(Reuters) - Why does actor Benedict Cumberbatch cut such a dash as British literary detective Sherlock Holmes?
That’s elementary, according to genealogy website Ancestry.com. Cumberbatch is distantly related to author Sir Arthur Conan Doyle, who created the brilliant but quirky sleuth some 130 years ago, the website said on Sunday.
Cumberbatch, 40, star of the Emmy award-winning BBC TV series, “Sherlock,” is a 16th cousin, twice removed of Doyle.
The two are related through 14th century English nobleman John of Gaunt, who, according to records, was Cumberbatch’s 17th great-grandfather and Conan Doyle’s 15th great-grandfather, Ancestry researchers said.
John of Gaunt, born about 1340, was a son of England’s King Edward III, meaning that Cumberbatch and Conan Doyle also have a distant royal connection.
“How rare that an actor in a major series has the chance to play a character created by a relative, especially one as iconic as Sherlock Holmes,” said Jennifer Utley, a family historian at Ancestry.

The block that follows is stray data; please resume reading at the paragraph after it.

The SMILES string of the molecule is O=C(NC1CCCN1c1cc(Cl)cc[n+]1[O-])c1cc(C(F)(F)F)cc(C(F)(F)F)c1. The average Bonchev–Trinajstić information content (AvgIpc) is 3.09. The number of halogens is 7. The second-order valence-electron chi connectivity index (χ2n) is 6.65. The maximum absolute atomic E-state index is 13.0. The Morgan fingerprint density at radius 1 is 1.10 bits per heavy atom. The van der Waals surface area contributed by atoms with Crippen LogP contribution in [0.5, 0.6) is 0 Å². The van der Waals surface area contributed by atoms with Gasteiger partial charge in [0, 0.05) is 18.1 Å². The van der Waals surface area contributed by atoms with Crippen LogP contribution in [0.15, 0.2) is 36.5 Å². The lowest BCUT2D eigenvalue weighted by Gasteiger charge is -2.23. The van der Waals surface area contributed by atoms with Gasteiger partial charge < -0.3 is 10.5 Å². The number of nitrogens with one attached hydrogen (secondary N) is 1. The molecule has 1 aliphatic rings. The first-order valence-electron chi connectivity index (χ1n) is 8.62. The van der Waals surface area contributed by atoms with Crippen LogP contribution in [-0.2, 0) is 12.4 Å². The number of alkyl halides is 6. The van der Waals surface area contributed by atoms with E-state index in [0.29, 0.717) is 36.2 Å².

“Sherlock,” a modern twist on the life and investigations of the 19th century London detective, first aired in 2010 and returns for its fourth series on Sunday on both U.S. and British television.
The show, in which Cumberbatch plays Holmes as a haughty, socially inept detective to Martin Freeman’s calm, practical Dr. John Watson, is the most popular TV drama in Britain, according to ratings data, and has been sold to 180 other countries.
Conan Doyle published the first of about 60 Sherlock Holmes stories in 1887. The eccentric, violin-playing character has since become one of the best-known fictional detectives in the world and the inspiration for hundreds of movies, stage plays, books and TV shows.
Ancestry said its researchers looked at everything from church records, censuses, land deeds, newspaper announcements and tombstones to establish the link between Cumberbatch and Conan Doyle.
Reporting by Jill Serjeant; Editing by Bernadette Baum